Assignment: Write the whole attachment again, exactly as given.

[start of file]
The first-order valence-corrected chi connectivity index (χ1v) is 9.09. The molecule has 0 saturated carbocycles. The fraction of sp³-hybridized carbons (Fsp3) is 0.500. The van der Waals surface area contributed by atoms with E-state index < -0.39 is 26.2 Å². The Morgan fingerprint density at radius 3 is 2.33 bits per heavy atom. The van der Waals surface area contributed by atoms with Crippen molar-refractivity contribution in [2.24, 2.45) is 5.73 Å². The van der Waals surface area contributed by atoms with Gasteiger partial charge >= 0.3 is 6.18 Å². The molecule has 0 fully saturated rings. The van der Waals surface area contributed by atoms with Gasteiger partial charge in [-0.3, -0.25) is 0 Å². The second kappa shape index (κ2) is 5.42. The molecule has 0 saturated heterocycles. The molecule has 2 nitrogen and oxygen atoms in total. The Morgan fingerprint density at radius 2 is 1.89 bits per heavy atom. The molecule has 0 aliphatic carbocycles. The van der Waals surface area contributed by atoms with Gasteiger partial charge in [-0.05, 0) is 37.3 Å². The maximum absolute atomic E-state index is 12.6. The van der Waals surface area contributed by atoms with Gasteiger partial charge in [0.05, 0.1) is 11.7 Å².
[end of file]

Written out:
The first-order valence-corrected chi connectivity index (χ1v) is 9.09. The molecule has 0 saturated carbocycles. The fraction of sp³-hybridized carbons (Fsp3) is 0.500. The van der Waals surface area contributed by atoms with E-state index < -0.39 is 26.2 Å². The Morgan fingerprint density at radius 3 is 2.33 bits per heavy atom. The van der Waals surface area contributed by atoms with Crippen molar-refractivity contribution in [2.24, 2.45) is 5.73 Å². The van der Waals surface area contributed by atoms with Gasteiger partial charge >= 0.3 is 6.18 Å². The molecule has 0 fully saturated rings. The van der Waals surface area contributed by atoms with Gasteiger partial charge in [-0.3, -0.25) is 0 Å². The second kappa shape index (κ2) is 5.42. The molecule has 0 saturated heterocycles. The molecule has 2 nitrogen and oxygen atoms in total. The Morgan fingerprint density at radius 2 is 1.89 bits per heavy atom. The molecule has 0 aliphatic carbocycles. The van der Waals surface area contributed by atoms with Gasteiger partial charge in [-0.05, 0) is 37.3 Å². The maximum absolute atomic E-state index is 12.6. The van der Waals surface area contributed by atoms with Gasteiger partial charge in [0.05, 0.1) is 11.7 Å².